Occupational Pensions

Department for Work and Pensions written question – answered on 21st February 2019.

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Photo of Guy Opperman Guy Opperman The Parliamentary Under-Secretary of State for Work and Pensions

In its 2017 Review of Automatic Enrolment Review the Government looked at the position of multiple job holders, including those who earn more than the earnings trigger in aggregate, but do not qualify for automatic enrolment by their employer as they do not earn more than this level in any single job.

Currently multiple job holders will benefit from being enrolled by their employer if they earn above the earnings trigger in any one job. This is currently set at £10,000 for 2019/20. For those in multiple jobs who do not earn above the earnings trigger in any single job, the option remains for them to opt-in to workplace saving if they are in a position to do so, and if they earn above the lower earnings limit they will also have the incentive of getting employer contributions. In some cases, these individuals may also receive tax relief on top of their employer contribution. Some may be enrolled by their employer through contractual enrolment into workplace pension saving.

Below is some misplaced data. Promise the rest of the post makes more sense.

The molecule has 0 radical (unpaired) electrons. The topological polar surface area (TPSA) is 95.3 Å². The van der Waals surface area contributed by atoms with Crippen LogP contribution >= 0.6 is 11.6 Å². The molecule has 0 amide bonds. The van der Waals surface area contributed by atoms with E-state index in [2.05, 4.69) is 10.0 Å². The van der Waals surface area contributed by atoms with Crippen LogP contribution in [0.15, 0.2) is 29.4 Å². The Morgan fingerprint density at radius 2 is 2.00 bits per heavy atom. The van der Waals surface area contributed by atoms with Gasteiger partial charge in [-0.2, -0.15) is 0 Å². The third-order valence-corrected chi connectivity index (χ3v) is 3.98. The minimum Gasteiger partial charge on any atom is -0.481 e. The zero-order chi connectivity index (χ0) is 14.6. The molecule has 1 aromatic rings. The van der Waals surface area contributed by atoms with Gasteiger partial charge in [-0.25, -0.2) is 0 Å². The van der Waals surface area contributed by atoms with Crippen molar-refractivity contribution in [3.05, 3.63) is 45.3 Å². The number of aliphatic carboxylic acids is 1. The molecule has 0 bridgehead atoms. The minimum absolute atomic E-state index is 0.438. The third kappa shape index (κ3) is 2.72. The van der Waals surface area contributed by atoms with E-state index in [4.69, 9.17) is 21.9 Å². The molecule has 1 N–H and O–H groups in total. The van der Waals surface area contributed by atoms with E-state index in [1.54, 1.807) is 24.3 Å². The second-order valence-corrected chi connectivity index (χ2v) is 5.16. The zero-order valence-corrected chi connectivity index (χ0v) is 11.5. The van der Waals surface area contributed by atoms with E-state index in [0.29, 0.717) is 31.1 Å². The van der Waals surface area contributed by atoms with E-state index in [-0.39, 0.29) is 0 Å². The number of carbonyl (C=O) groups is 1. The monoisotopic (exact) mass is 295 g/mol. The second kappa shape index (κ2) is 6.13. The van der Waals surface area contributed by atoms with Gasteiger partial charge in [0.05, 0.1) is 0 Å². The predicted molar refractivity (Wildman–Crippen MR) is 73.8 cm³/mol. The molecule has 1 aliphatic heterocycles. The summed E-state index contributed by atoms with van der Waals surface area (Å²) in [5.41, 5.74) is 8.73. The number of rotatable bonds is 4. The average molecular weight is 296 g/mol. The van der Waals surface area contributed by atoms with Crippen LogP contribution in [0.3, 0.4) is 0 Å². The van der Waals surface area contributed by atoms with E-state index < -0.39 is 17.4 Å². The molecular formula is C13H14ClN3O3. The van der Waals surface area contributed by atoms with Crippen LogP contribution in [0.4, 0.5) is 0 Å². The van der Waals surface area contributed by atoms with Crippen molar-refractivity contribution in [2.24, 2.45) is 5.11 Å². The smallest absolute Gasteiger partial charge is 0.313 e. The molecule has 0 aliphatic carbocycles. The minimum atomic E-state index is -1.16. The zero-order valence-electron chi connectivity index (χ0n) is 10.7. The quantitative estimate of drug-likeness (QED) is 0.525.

The Government is committed to building on the success of automatic enrolment. The 2017 Automatic Enrolment Review sets out our ambition for the mid-2020s, with proposals to improve incentives for low earners in multiple jobs to opt into workplace pension saving by removing the lower earnings limit. This means those individuals would get an employer contribution for every pound earned. However, we will want to fully understand properly the impact of the 2018 and 2019 increases in minimum contribution rates, and work with stakeholders to build the consensus on which the success of automatic enrolment has been based, before committing a timetable for the proposed changes. A significant number of self-employed people choose to opt into Automatic Enrolment themselves.

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